Columbus Day

Today is Columbus Day! So what are your plans for studying this week?

What exactly is Columbus Day? Columbus Day is the day that Americans celebrate the landing of Columbus to the Americas. You can read all about the history of Columbus Day here: http://en.wikipedia.org/wiki/Columbus_Day

 

So what are some things you can do to celebrate Columbus Day?

~Create your very own versions of the Nina, Pinta, and the Santa Maria

 

~Make an Italian feast on Columbus Day. Research the kind of food that Columbus would have eaten on his voyage to the Americas.

 

~Create a play of Columbus Discovering America

 

While you are learning all about Columbus and this great holiday, why not take some time to complete our Columbus Project Pack! It’s filled with all kinds of great facts and fun tips and hands on activities about Columbus and his life.

Using Project Packs as High School Credits


High school seniors must have credits in English, Math, Science, Social Studies and various electives to be able to graduate from high school. The exact number will be different according to the state, but generally ranges from 13 to 24 credits.

Did you know that our project packs make great portfolios for high school credits? We have many packs that can be used as semester electives which would look great on a transcript.

 

But first off, do you know how many credits are required in high school? Here is a general breakdown of a high school credit list:

 

Math–at least 3 credits (Algebra 1, Algebra 2, and Geometry)

English—4 credits (English Grammar 1-4 plus literature)

Science– at least 3 credits (Biology 1 and 2 and Chemistry)

Social Studies– (American and World History and one civics or government class)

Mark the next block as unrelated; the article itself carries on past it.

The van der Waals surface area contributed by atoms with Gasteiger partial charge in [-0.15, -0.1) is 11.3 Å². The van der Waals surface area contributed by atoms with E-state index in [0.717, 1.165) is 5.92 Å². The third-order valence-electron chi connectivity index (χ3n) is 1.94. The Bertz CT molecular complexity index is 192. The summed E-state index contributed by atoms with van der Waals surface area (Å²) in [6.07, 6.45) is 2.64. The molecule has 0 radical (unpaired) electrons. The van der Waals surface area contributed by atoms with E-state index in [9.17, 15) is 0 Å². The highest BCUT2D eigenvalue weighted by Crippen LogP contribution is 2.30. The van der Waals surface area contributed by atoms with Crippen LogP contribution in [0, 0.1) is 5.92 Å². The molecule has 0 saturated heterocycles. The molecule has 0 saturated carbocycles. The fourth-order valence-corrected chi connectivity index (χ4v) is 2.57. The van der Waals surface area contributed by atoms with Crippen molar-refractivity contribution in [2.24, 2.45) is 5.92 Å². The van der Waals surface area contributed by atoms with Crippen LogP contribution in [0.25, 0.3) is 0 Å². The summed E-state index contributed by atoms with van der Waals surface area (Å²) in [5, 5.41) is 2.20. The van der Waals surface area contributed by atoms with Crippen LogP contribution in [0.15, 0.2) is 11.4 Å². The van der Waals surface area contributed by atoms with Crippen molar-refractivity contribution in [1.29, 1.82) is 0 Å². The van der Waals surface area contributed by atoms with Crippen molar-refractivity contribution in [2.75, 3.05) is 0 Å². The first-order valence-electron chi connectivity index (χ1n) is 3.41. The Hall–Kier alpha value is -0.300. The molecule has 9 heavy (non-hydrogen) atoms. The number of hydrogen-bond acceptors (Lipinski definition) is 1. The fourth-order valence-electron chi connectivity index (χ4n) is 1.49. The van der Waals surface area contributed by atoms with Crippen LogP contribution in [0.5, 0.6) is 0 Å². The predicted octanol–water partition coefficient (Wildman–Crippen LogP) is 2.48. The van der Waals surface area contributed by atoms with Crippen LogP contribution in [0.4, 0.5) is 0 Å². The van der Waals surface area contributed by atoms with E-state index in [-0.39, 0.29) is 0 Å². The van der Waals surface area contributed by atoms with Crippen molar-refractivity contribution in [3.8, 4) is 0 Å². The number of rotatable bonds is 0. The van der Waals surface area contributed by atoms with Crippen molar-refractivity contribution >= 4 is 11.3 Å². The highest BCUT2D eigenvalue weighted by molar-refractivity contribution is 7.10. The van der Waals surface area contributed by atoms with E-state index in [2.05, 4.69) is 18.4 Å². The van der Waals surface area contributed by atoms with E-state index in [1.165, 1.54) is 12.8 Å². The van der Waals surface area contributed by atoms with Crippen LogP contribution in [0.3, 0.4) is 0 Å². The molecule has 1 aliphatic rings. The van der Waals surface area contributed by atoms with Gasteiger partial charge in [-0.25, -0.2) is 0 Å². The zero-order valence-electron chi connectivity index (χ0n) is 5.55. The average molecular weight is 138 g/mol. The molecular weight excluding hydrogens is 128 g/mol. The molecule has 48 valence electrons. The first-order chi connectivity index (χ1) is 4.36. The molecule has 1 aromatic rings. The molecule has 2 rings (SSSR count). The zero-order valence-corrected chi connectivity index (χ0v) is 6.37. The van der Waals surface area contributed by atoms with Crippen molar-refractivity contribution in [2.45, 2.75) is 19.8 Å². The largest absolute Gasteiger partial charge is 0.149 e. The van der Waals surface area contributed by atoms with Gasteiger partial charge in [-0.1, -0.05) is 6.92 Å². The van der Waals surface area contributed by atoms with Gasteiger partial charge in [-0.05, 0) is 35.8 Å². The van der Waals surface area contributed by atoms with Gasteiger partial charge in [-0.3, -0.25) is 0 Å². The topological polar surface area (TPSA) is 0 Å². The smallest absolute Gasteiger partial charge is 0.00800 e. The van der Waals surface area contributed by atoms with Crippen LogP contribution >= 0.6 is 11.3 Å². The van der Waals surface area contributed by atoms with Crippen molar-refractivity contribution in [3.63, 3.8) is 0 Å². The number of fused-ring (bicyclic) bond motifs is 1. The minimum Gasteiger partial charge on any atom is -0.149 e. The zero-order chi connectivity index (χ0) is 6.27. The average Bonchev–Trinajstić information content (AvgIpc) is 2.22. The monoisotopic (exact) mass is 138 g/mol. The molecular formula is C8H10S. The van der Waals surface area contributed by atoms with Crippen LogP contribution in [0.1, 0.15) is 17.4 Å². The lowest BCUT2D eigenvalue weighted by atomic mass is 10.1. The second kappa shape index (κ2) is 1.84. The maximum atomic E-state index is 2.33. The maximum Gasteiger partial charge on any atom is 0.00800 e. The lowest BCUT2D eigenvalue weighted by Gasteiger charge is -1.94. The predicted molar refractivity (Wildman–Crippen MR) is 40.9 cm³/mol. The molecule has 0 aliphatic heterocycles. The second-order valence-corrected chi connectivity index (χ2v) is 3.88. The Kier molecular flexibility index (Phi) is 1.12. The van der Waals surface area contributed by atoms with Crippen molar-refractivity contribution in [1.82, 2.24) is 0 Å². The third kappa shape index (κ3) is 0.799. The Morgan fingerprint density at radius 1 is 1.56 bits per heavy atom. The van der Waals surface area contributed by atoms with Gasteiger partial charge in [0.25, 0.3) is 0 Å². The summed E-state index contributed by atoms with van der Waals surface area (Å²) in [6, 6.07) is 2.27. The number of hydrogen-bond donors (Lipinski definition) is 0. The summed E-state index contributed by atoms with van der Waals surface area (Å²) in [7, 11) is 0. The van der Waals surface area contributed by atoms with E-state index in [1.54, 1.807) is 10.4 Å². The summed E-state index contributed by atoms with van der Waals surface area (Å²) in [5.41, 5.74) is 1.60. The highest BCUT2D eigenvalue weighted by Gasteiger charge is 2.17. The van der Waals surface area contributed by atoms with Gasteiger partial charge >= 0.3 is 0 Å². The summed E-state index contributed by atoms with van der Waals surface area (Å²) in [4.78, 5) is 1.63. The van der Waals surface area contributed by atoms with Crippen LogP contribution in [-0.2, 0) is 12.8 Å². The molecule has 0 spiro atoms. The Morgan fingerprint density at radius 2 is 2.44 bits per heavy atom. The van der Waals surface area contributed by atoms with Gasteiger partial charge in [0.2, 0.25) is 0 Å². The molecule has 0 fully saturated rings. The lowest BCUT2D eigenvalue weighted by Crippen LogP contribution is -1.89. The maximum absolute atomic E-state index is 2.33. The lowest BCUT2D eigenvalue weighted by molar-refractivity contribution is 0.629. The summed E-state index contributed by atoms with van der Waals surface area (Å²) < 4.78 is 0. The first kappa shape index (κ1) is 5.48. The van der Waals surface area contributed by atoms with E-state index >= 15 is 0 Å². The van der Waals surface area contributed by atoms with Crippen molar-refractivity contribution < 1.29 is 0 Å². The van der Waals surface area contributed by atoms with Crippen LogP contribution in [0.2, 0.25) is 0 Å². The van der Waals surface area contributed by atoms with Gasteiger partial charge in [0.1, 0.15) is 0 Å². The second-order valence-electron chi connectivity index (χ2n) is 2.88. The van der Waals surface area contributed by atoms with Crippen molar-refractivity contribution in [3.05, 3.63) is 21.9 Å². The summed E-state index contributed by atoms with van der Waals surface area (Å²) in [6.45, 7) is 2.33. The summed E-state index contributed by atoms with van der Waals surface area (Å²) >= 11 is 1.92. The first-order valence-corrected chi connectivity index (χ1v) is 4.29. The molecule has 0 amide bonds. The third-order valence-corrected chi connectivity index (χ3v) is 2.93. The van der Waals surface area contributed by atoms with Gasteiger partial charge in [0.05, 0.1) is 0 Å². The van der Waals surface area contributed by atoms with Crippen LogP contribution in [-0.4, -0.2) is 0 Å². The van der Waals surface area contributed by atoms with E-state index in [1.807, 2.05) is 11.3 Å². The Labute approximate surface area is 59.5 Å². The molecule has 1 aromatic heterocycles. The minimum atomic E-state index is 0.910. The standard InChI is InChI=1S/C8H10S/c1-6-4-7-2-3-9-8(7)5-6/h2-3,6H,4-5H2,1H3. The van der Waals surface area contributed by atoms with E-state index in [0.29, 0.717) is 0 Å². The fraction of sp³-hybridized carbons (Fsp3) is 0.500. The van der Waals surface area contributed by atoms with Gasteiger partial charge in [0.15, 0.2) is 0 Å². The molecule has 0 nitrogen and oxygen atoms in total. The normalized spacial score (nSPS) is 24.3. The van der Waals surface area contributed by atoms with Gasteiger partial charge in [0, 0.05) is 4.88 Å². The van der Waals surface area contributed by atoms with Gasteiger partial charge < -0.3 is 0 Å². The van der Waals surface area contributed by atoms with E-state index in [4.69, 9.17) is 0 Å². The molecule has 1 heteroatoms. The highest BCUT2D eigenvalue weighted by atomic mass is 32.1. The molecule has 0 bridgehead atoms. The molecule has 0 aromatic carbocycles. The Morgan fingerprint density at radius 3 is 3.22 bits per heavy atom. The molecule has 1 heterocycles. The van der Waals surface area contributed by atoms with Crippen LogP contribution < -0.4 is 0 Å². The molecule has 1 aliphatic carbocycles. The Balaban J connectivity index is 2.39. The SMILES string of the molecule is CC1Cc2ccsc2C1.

Foreign Language—2 credits (if your state requires it)

Electives—whatever credits remain must be taken as electives

 

Here are a few project packs that would be great for your high school student’s portfolio:

 

·       Consumer Math course (a great business math elective)

·       US Economics (a great refresher course)

·       Let’s Dance (used for art appreciation elective)

·       State Study (all students are required to do a study of their state)

·       Art Appreciation project pack

·       Human Reproduction (a great anatomy study)

·       Interior Design (could make a great careers elective)

 

There are many project packs that you can choose from to build a great portfolio for your child.

 

Have you started your portfolio yet? It’s never too late to start!

You CAN Do Lapbooking

You may already be aware that lapbooking is a great way to add a hands-on approach to your classroom or homeschool curriculum, but are you aware that it’s not as hard as it looks?  If you haven’t tried lapbooking yet because you are worried it will be too time consuming or overwhelming, you aren’t alone.  Some educators take one look at a finished lapbook and become overwhelmed with the task of creating one with their students.  Although some finished lapbooks look like art masterpieces completed by super creative lapbooking experts, it really doesn’t take an artist, or an expert, to create one!  Anyone can create a lapbook- any age, any skill level, and for any topic.  You CAN do lapbooking!

Creating a lapbook is a fun and easy process.  Not only does it appeal to visual and hands-on learners but it helps break information up into bite-size sections, making the information easier to comprehend and retain.  Lapbooks are great hands-on tools for 4H Projects, PreK-12 Classrooms, School Presentations, Homeschools, Homeschool Co-ops,  Sunday Schools, Bible Studies, Book Studies, and more! You do not need expensive materials or supplies to get started; you may even have all the supplies you need right in your office or craft drawer.  All you need to create a lapbook is a file folder (or 2), paper, scissors, tape or glue, writing tools, crayons, and perhaps a stapler or hole punch.  You CAN do lapbooking!